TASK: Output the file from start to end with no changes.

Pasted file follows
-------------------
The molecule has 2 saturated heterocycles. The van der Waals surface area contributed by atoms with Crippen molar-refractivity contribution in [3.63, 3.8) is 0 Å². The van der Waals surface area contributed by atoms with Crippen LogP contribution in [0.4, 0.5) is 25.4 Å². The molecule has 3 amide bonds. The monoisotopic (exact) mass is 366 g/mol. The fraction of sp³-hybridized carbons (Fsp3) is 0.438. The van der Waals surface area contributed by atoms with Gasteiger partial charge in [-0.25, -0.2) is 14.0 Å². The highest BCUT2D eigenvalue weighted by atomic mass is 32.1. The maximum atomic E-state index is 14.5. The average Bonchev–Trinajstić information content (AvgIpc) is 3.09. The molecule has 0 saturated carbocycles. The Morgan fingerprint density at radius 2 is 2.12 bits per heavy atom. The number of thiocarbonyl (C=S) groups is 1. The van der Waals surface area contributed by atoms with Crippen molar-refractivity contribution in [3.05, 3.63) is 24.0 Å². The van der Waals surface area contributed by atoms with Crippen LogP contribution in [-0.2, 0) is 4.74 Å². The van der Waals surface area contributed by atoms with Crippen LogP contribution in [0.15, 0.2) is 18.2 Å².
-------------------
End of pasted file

The molecule has 2 saturated heterocycles. The van der Waals surface area contributed by atoms with Crippen molar-refractivity contribution in [3.63, 3.8) is 0 Å². The van der Waals surface area contributed by atoms with Crippen LogP contribution in [0.4, 0.5) is 25.4 Å². The molecule has 3 amide bonds. The monoisotopic (exact) mass is 366 g/mol. The fraction of sp³-hybridized carbons (Fsp3) is 0.438. The van der Waals surface area contributed by atoms with Gasteiger partial charge in [-0.25, -0.2) is 14.0 Å². The highest BCUT2D eigenvalue weighted by atomic mass is 32.1. The maximum atomic E-state index is 14.5. The average Bonchev–Trinajstić information content (AvgIpc) is 3.09. The molecule has 0 saturated carbocycles. The Morgan fingerprint density at radius 2 is 2.12 bits per heavy atom. The number of thiocarbonyl (C=S) groups is 1. The van der Waals surface area contributed by atoms with Crippen molar-refractivity contribution in [3.05, 3.63) is 24.0 Å². The van der Waals surface area contributed by atoms with Crippen LogP contribution in [-0.2, 0) is 4.74 Å². The van der Waals surface area contributed by atoms with Crippen LogP contribution in [0.15, 0.2) is 18.2 Å².